sculpin

(redirected from sculpins)
Also found in: Dictionary, Thesaurus.

sculpin,

common name for a member of the superfamily Cottoidea, bizarre fishes with large, spiny or armored heads and short, tapering bodies, found in both marine and freshwater habitats. The sculpins include species known as muddlers (i.e., the mottled sculpin) and some species called bullheads (i.e., the deepwater bullhead sculpins). Sculpins are cosmopolitan in arctic and northern waters. They feed at the bottom on crabs and small fishes. Of little food value, they are occasionally used as bait. The longhorn sculpin (1 ft/30 cm) and the shorthorn sculpin have sharp spines on the head. Sculpins have no scales, but are variously adorned with prickles on the head and fins. The sea raven has large teeth and a prickly skin and swells when caught. The cabezon of the Pacific reaches a weight of 25 lb (11.3 kg). The muddlers are a widespread freshwater group found in northeastern and Mississippi basin streams with gravel bottoms. They have huge pectoral fins shaped like butterfly wings with which they hang onto stones. The fatheads, or fathead sculpins, include the blobfish, a deep-sea fish found off Australia and New Zealand, whose large head and pink gelatinous flesh can assume a sad humanlike appearance out of water. The grotesque sea robins and flying gurnards, with fins modified into "wings" and "talons" for creeping on the ocean floor, resemble the sculpins but belong to families not classified in the superfamily Cottoidea. Sculpins are classified in the phylum ChordataChordata
, phylum of animals having a notochord, or dorsal stiffening rod, as the chief internal skeletal support at some stage of their development. Most chordates are vertebrates (animals with backbones), but the phylum also includes some small marine invertebrate animals.
..... Click the link for more information.
, subphylum Vertebrata, class Actinopterygii, order Scorpaeniformes.

sculpin

[′skəl·pən]
(vertebrate zoology)
Any of several species of small fishes in the family Cottidae characterized by a large head that sometimes has spines, spiny fins, broad mouth, and smooth, scaleless skin.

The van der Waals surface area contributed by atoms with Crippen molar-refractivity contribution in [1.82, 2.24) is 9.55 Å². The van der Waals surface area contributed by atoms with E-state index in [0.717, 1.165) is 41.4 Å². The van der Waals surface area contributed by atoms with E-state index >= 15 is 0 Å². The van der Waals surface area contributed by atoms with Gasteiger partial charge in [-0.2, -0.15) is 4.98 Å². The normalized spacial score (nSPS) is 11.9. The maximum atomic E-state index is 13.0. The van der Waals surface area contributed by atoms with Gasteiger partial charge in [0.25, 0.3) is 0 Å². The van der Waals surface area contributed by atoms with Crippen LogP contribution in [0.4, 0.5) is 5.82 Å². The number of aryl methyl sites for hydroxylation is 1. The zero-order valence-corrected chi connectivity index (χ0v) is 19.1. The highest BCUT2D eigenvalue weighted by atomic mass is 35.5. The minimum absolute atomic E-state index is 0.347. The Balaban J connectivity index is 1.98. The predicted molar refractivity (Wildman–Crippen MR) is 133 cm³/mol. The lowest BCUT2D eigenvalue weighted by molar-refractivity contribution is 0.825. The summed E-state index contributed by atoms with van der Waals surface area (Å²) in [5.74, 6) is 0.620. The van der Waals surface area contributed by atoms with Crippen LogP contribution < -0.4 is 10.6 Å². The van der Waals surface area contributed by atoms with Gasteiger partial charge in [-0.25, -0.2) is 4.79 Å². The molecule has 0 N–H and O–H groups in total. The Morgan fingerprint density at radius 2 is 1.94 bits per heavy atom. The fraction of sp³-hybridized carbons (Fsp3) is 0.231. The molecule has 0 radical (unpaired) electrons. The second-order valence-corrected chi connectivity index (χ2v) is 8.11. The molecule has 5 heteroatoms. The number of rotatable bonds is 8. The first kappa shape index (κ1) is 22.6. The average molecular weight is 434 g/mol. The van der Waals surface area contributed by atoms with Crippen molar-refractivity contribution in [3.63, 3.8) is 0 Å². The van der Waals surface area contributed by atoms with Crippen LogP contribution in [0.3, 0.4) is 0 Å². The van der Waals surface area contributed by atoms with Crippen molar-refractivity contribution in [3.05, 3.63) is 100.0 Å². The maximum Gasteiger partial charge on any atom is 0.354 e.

References in periodicals archive ?
Partitioning of food resources by sculpins in Lake Michigan.
Differences in assemblages between pregear and gear-present phases were illustrated by significant vector loadings associated with flatfish, hermit crab, sculpin, sea star, and true crab (Brachyura).
The largest fish were Arctic staghorn sculpin, Gymnocantheus tricuspis, with an estimated mean length of 17.
Arctic cod dominated trawl catches (56% of total catch), and Arctic cod, slender eelblenny (Lumpenus fabricii) and unidentified small sculpins accounted for 87% of the total trawl catch.
Here we report on a banded sculpin collected from a cave in southern Franklin County, Tennessee, with a SL of 165 mm and a TL of 196 mm.
True sculpins belong to the Family Cottidae; Fowler described the new species as a member of the Family Scorpaenidae.
Some shallow-living sculpins have a strong preference for nesting sites that are exposed to the current; this exposure aids in gas exchange and waste removal and accelerates embryogenesis (21, 22).
They compete fearlessly for resources with each other and with the slightly smaller mottled sculpins (Cottus bairdi).
Streamers fall into four groups: sculpins and Muddlers, baitfish, leeches and crayfish, and attractors.
The principle of the baseline correction is illustrated with a hypothetical example of lake trout and sculpins [ILLUSTRATION FOR FIGURE 4 OMITTED].